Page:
Clear Goals, Strong Leaders

By Williams, Hugh Moran | New Statesman (1996), June 26, 1998 | Go to article overview
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Clear Goals, Strong Leaders


Williams, Hugh Moran, New Statesman (1996)


Inter-regional competition for investment and jobs is hotting up. The RDAs will need to be lean, mean and purposeful

The chill winds of regional competition have started to blow through the land. For those who don't know where their region is, this might cause significant problems in developing strategies to cope with the challenges of the next millennium.

Within a year England will have Regional Development Agencies, Scotland will be well on its way to having its own parliament, Wales its own assembly, and London its own mayor. This devolution recipe provides a mixture of political and economic power to the regions that will change the way we are governed and how we think of ourselves. For the first time regions 'will compete for a greater share of investment opportunity.

Here in the North-east much of the groundwork for the creation of the RDA has taken place during the last ten years in the Northern Development Company. When this was formed in 1986, it was a unique partnership between business, local authorities and trade unions which set itself the task of transforming the region. By targeting inward investors, particularly in Asia and America, that wanted a European manufacturing operation to give access to the single market, a large number of jobs have been created to replace those lost in coal, shipbuilding and steel. The NDC has attracted 520 inward investment projects worth more than [pounds]8.8 billion, and created or safeguarded more than 75,000 jobs. Its success has been the envy of Europe, but its work has been relatively limited to inward investment and improving the supply chain. Competition from other regions, particularly Scotland and Wales, has become severe. That and the Barnett formula, which allocates proportionately more public money to Scotland and Wales, has increased the pressure for the Northeast to have more control over its economic destiny.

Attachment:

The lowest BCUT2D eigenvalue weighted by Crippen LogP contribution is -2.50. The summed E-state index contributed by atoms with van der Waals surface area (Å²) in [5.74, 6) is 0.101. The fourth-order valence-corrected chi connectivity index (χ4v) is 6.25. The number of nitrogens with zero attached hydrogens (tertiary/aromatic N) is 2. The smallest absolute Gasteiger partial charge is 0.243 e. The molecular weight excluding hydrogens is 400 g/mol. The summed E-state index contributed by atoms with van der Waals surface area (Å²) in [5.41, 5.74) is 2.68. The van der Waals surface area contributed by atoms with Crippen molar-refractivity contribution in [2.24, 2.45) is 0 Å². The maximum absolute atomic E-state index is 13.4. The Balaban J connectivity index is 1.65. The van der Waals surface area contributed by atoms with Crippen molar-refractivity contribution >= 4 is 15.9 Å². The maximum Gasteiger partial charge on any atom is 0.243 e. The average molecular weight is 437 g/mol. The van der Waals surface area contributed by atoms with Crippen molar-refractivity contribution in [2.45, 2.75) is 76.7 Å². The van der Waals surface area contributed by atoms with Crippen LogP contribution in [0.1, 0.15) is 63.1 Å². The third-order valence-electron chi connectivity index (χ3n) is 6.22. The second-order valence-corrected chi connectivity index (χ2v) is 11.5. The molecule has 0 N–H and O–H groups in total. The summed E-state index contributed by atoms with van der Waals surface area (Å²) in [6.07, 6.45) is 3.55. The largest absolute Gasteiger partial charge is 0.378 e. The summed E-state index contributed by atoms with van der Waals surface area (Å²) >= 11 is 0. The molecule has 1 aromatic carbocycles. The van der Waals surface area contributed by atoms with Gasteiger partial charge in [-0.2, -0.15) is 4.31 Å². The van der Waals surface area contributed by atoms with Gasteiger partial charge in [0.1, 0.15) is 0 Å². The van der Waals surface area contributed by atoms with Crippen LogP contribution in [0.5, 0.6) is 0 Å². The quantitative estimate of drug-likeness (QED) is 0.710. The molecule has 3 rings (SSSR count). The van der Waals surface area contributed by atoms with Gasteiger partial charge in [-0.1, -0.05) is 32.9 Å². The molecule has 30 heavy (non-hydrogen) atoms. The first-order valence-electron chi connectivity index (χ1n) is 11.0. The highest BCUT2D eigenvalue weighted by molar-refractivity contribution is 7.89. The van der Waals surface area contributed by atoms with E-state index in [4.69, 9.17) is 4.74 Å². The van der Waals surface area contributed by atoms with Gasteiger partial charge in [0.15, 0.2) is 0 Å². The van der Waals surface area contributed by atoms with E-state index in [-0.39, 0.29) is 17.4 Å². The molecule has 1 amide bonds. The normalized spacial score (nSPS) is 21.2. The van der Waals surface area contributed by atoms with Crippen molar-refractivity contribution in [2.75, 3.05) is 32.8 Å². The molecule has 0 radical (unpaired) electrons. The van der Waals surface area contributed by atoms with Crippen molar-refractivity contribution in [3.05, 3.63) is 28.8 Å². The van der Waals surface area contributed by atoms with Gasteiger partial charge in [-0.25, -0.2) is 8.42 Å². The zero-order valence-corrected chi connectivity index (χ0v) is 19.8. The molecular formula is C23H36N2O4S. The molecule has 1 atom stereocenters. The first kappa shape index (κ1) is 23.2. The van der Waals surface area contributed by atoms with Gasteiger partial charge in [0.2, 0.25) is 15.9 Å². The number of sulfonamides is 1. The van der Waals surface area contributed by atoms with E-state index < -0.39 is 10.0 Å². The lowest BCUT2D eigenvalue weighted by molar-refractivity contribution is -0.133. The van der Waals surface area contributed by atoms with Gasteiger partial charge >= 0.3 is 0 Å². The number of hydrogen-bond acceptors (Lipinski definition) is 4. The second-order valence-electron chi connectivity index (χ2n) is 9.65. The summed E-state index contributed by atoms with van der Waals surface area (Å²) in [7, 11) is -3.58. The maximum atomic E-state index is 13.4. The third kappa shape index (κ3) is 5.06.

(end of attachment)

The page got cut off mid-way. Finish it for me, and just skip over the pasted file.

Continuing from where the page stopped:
The business community regards the creation of RDAs as an unparalleled opportunity to create new partnerships with other key players in the regional economy to improve our competitiveness both at a national and European level. In the North-east our strengths are a distinctive regional identity, an impressive track record of inward investment, a flexible and adaptable workforce, good communications, and low energy and communication costs. The downside is our geographical location on the periphery of Europe, a shortage of world-class companies, high levels of unemployment, low levels of educational attainment, a lack of an entrepreneurial culture and a poor health record. It is these problems the new RDA will have to address.

We will have to compete more intensively for inward investment, particularly if sterling remains at unsustainable levels, and we will need to ensure the region is not disadvantaged in the reform of European structural funds. Government must emphasise that GDP per head - not unemployment levels - should be the measure for European regional support. We need to upskill our workforce, make it more responsive to the needs of the new millennium and, above all, to invest more in the education of the next generation.

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